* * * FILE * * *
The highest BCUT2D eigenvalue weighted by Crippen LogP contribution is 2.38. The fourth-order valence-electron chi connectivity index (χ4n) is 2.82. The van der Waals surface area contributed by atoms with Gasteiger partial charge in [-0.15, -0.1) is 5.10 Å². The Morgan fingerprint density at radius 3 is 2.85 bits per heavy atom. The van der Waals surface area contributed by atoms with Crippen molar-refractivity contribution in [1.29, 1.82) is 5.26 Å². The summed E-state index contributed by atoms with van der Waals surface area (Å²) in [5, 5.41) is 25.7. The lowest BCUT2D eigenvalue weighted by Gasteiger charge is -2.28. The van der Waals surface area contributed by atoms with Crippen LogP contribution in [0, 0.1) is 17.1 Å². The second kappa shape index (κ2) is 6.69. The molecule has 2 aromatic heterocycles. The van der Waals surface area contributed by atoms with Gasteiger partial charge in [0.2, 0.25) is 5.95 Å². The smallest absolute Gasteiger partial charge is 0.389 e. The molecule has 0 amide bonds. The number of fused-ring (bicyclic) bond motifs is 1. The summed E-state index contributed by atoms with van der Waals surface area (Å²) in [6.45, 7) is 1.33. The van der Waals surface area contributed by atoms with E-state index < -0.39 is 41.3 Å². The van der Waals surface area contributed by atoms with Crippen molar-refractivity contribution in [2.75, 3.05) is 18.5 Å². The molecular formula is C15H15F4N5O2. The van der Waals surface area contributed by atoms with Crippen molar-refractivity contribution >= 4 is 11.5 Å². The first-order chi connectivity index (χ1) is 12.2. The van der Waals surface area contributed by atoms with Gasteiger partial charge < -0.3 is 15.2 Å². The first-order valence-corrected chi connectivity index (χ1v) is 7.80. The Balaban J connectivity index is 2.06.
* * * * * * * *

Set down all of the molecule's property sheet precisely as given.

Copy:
The highest BCUT2D eigenvalue weighted by Crippen LogP contribution is 2.38. The fourth-order valence-electron chi connectivity index (χ4n) is 2.82. The van der Waals surface area contributed by atoms with Gasteiger partial charge in [-0.15, -0.1) is 5.10 Å². The Morgan fingerprint density at radius 3 is 2.85 bits per heavy atom. The van der Waals surface area contributed by atoms with Crippen molar-refractivity contribution in [1.29, 1.82) is 5.26 Å². The summed E-state index contributed by atoms with van der Waals surface area (Å²) in [5, 5.41) is 25.7. The lowest BCUT2D eigenvalue weighted by Gasteiger charge is -2.28. The van der Waals surface area contributed by atoms with Crippen LogP contribution in [0, 0.1) is 17.1 Å². The second kappa shape index (κ2) is 6.69. The molecule has 2 aromatic heterocycles. The van der Waals surface area contributed by atoms with Gasteiger partial charge in [0.2, 0.25) is 5.95 Å². The smallest absolute Gasteiger partial charge is 0.389 e. The molecule has 0 amide bonds. The number of fused-ring (bicyclic) bond motifs is 1. The summed E-state index contributed by atoms with van der Waals surface area (Å²) in [6.45, 7) is 1.33. The van der Waals surface area contributed by atoms with E-state index < -0.39 is 41.3 Å². The van der Waals surface area contributed by atoms with Crippen molar-refractivity contribution in [2.75, 3.05) is 18.5 Å². The molecular formula is C15H15F4N5O2. The van der Waals surface area contributed by atoms with Crippen molar-refractivity contribution >= 4 is 11.5 Å². The first-order chi connectivity index (χ1) is 12.2. The van der Waals surface area contributed by atoms with Gasteiger partial charge < -0.3 is 15.2 Å². The first-order valence-corrected chi connectivity index (χ1v) is 7.80. The Balaban J connectivity index is 2.06.